Equity for CTO, brought on around beta

I'm in a predicament. I currently work as a Senior Software Engineer for a medium sized company (top 200 website in U.S.) and get paid above average. This company treats me very well, the people are hardworking and get along, and I really enjoy working here. Granted, I've been here just under a year, but that's my impression so far. I get stock and a great bonus. Things are good to say the least (and I've worked at Microsoft and other bigger companies). For me, where I'm at is a really good fit.
The problem is, I've been approached by an acquaintance to help him found a company. This acquaintance has been CEO of a couple of companies and raised 1.5 million for the last company he worked for. He learned the basics of programming and for the last 6 months has been building a site that already has some traction for it only being in beta so far. He is at a point where raising $1M for us to run with for the next 12 months is not a problem. He says that when he started building this site he had me in mind for helping him found the company. His other CEO friends tell him to just hire out a lead engineer, but he really thinks I should be co-founder with him. He values me not only for my engineering abilities, but also for my business acumen and people skills.
I think there is a lot of potential, but where I'm not so sure is when we sat down to talk equity. He wants to bring me in at 15% equity. It just seemed so low for what I've have to give up to join him, so I pushed back (I was thinking more like 40%). We went back and forth and the highest he'd go would be 25%. I realize that he's taken the site a bit past the 'idea' stage, but to me it's still very early on, and even 25% seems a bit low to me.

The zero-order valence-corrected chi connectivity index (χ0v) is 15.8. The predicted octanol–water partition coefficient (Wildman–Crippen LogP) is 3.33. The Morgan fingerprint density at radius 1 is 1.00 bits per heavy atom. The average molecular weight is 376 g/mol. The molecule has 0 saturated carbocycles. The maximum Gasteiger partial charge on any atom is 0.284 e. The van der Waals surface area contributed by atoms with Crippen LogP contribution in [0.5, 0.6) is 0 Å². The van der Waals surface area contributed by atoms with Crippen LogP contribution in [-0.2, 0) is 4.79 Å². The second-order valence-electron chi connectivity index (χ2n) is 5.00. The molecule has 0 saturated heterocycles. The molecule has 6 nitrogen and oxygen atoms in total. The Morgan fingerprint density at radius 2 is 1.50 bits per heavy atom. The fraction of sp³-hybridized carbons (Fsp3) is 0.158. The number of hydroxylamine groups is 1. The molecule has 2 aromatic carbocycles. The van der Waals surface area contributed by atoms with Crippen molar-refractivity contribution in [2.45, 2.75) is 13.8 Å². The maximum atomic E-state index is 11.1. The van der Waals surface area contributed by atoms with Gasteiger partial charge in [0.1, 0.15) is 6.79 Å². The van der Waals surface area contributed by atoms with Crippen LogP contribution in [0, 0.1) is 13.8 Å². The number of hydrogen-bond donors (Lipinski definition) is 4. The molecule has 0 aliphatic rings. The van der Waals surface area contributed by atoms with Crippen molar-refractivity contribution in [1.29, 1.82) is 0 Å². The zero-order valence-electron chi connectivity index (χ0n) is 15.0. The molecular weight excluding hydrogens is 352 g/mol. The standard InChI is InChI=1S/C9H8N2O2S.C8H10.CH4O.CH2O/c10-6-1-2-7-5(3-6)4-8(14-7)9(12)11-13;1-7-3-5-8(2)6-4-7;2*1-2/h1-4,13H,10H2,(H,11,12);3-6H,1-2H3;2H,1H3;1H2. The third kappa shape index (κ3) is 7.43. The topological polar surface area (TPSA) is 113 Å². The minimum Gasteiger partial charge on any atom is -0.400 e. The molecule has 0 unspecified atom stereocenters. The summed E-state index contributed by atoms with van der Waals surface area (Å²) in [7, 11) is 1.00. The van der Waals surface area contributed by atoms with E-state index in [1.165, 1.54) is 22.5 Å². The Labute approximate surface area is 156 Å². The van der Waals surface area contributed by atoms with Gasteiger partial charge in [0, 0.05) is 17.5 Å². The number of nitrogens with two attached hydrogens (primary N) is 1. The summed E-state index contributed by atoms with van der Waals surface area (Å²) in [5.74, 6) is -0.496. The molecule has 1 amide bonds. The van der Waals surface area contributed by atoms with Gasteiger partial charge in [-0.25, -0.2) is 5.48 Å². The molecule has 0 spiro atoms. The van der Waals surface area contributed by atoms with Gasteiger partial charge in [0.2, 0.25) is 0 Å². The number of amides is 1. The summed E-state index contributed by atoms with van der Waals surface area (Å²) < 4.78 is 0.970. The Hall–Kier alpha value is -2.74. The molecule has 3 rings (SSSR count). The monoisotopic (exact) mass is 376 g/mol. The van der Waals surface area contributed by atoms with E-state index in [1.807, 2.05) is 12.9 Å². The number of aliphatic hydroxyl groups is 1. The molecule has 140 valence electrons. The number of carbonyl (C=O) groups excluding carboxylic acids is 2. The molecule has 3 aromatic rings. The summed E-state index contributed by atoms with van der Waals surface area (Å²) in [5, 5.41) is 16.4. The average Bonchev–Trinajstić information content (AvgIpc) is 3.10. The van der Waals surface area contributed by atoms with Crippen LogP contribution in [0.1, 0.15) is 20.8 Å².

His argument is that I'd only come on upon funding and thus I'm not taking a lot of risk. The risk to me is that I'd be dropping 40% of my salary to join him, and if it goes belly up I'm back to square one.
Does anyone have any advice as far as being in a situation like this goes? I've read Spolsky's response in terms of equity, and I agree with him, but I've also found conflicting advice. I always pictured being a co-founder we'd have closer numbers in terms of equity. But I do realize he's gotten a good start. I just wonder if I'll always feel unequal (though he has flattered me with his high opinion of me).

CTO Equity

asked Mar 11 '14 at 17:15
11 points
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2 Answers


Nice to mention you read the post by Spolsky, it's a good one.